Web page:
I can't particularly help with Surgeons in the South West, although a family member who lives near Exeter saw a really good physio (privately) specialising in backs who would be knowledgable about who exists. I can find out more info if that would help.

MsElleTow Tue 04-Dec-12 11:05:46

Pavlov I see Michael Grevitt at the Queens Medical Centre in Nottingham. There was an article in the Daily Mail(I knowwink) where they asked spinal surgeons around the country who they would want to operate on them and he came out top!

here he is excellent. I feel so safe in his hands.

mouldyironingboard Tue 04-Dec-12 14:58:22

In London/SE I saw Peter Dyson who is excellent. I couldn't have disc surgery due to another chronic condition, but I would have been happy for him to operate.

I agree with what catper33 says about spinal fusion.

PavlovtheCat Tue 04-Dec-12 20:09:29

bobble i am looking into the full disc replacement as an option too, as the spinal pathway guy said that if this did happen and was not successful, then spinal fusion could then be done after that. The only thing that makes me very nervous (for now, sure there will be more things as I research more!) is that it is completed abdominally, and has risks of causing damage to stomach/nerves in that area. I need to read more.

catper I have been told that I may need to have both discectomy and spinal fusion as I have two factors with my back 1) the disc may be trapping the sciatic nerve (after all!) and 2) the dehydrated disc has created unstable vertebrae which is only really fixable by fusion/disc replacement. So, even if the discectomy is successful it may only fix half the problem. I am glad you are feeling so good after 14 weeks. I hope that continues for you and you get to do some crazy things too! That would be really useful if you could pass me the physio's name.

I am still not 100% sure surgery is the best option as I now feel rather nervous about it! But, it is not a decision I have to make now, it is one I want to explore as fully as I possibly can, all the options and as you say, style of surgery performed needs to be considered. I will not just go along and say yeah sure, whatever.

But I do know, I simply cannot carry on like I currently am for the long term, so I must give this my most serious consideration and not shy away from it for the wrong reasons such as nerves. Which is why I will explore different surgeons. I know there is a risk. but, we have to take risks in life, and right now, it is not much of a life, so I am also risking getting my life back if I get it done properly.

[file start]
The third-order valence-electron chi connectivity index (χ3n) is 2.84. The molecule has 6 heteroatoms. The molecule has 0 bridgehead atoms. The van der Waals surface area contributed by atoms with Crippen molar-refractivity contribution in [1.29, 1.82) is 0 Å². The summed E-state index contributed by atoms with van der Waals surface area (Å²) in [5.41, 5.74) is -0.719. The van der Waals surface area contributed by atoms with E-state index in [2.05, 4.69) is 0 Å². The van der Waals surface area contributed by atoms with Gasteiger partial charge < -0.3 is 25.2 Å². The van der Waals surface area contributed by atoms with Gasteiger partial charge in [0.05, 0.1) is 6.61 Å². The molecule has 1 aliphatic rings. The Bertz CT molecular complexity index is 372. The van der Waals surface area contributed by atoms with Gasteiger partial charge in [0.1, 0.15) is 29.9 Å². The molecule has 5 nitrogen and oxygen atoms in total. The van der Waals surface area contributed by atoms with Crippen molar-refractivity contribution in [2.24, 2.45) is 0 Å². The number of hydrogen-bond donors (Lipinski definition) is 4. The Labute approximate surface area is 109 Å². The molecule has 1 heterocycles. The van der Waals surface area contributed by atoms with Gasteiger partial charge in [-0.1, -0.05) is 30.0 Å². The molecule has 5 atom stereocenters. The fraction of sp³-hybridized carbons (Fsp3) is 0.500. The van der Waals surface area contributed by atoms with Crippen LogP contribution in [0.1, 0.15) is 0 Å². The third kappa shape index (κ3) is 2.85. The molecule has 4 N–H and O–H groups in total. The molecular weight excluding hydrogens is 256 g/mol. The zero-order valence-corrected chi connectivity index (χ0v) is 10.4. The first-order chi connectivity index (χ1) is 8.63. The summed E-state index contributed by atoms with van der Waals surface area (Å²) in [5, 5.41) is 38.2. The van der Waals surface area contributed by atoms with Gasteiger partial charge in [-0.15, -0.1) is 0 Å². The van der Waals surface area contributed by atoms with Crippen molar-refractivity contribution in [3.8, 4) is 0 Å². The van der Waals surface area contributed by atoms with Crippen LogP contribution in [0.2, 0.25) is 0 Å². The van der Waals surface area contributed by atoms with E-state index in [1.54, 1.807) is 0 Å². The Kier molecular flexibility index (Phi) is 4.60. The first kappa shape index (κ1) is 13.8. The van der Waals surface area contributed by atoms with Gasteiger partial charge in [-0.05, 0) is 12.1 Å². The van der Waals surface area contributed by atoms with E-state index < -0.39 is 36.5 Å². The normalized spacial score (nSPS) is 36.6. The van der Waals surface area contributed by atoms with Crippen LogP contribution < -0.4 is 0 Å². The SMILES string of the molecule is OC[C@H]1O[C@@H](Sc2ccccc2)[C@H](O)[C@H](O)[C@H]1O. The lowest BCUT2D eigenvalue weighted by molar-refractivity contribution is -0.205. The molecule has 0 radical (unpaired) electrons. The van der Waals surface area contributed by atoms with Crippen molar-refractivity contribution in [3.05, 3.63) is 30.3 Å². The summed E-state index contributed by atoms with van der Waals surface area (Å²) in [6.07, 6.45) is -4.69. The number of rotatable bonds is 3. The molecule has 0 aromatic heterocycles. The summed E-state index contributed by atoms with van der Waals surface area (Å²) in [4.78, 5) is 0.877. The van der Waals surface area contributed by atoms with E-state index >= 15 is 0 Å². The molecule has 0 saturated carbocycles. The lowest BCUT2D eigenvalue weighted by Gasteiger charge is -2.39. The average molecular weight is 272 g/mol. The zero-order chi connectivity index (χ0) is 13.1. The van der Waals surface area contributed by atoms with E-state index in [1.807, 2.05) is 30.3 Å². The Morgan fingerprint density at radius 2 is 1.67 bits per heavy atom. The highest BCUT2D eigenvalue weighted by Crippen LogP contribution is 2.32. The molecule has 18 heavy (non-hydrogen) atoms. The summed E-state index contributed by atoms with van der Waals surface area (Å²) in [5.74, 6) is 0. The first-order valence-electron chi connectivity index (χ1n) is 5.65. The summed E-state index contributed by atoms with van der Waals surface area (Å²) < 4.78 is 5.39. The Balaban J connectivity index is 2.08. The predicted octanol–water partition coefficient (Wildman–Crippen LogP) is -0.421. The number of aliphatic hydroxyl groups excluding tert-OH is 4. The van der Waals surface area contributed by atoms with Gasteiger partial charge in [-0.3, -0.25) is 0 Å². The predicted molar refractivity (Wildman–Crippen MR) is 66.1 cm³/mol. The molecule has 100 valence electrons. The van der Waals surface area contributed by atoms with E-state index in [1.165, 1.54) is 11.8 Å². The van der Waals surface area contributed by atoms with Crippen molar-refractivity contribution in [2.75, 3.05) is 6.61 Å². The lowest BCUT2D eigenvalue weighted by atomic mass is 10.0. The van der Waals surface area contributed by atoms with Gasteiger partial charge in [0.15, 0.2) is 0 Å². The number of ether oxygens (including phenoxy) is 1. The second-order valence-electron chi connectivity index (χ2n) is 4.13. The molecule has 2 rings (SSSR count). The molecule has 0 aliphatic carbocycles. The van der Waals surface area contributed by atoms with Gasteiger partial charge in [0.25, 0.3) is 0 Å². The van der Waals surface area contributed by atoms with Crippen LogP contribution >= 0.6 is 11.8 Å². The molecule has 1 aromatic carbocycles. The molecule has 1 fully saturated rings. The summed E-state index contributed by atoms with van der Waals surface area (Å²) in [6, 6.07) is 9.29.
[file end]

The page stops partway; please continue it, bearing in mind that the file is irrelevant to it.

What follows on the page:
Thanks to everyone for your recommendations, I am going to read up about them all and maybe talk to their secretaries for a little more information (i am creating a spreadsheet! grin)

thereinmadnesslies Tue 04-Dec-12 20:52:46

My mother had similar surgery to this at the Royal National Orthopedic Hospital in Stanmore. It went horribly wrong and she is now paraplegic. Please be very cautious about being referred there. While the consultants are overstretched but good, the nursing aftercare was poor and the hospital is falling apart.

PavlovtheCat Tue 04-Dec-12 22:14:04

thank you there it is useful to know where to avoid as well as where to consider. I am sorry to hear about your mum's surgery going so badly wrong sad

Catper33 Tue 04-Dec-12 23:36:44

I was petrified of the surgery (had PLIF) and was trying to convince myself and anyone who would listen I didn't need it. Deep down I knew I had to do it if I wanted anything to change. It has been hard but the recovery is part of a process where you can see there is light at the end of the tunnel rather than being stuck in that dark tunnel with no way out.
I am back on my mountain bike, not going far, and am about to start rock climbing again- just been too busy to go in the last week or so to have gone already.
Have e-mailed my family re: physio. He works privately but is also the physio for Professional Sports Teams may be Cricket and Rugby.
Take Care and 'Spreadsheets' LOL that was me to much to everyone elses amusement!!!!!!

Catper33 Wed 05-Dec-12 00:02:49

The physio practice is Ocean Physio and Rehab based in Woodbury,Exeter and Andy Lamour is the specific physio my Mum saw. Nearly right with the sports though its the English Golf team and County Cricket teams. There website indicates they have an Orthapaedic Consultant there too who only deals with spinal surgery. My Mum said the Physio was great for her when her back was a problem.

PavlovtheCat Wed 05-Dec-12 09:01:42

catper thank you for those details. I might go and see him, I don't mind having to pay a little bit privately to get good advice for the long term goals if that is what I have to do, this is seriousness enough that I can't just jump in and I am lucky enough that I can probably afford a couple of sessions. The physio I had so far has been great when seen by the senior physio (also called Andy!) who got me walking straight from a stooped position, but the usual physio just got me doing pelvic floor exercises. Like I don't already do those with two children grin. If I can learn some better techniques in the meantime it certainly won't hurt.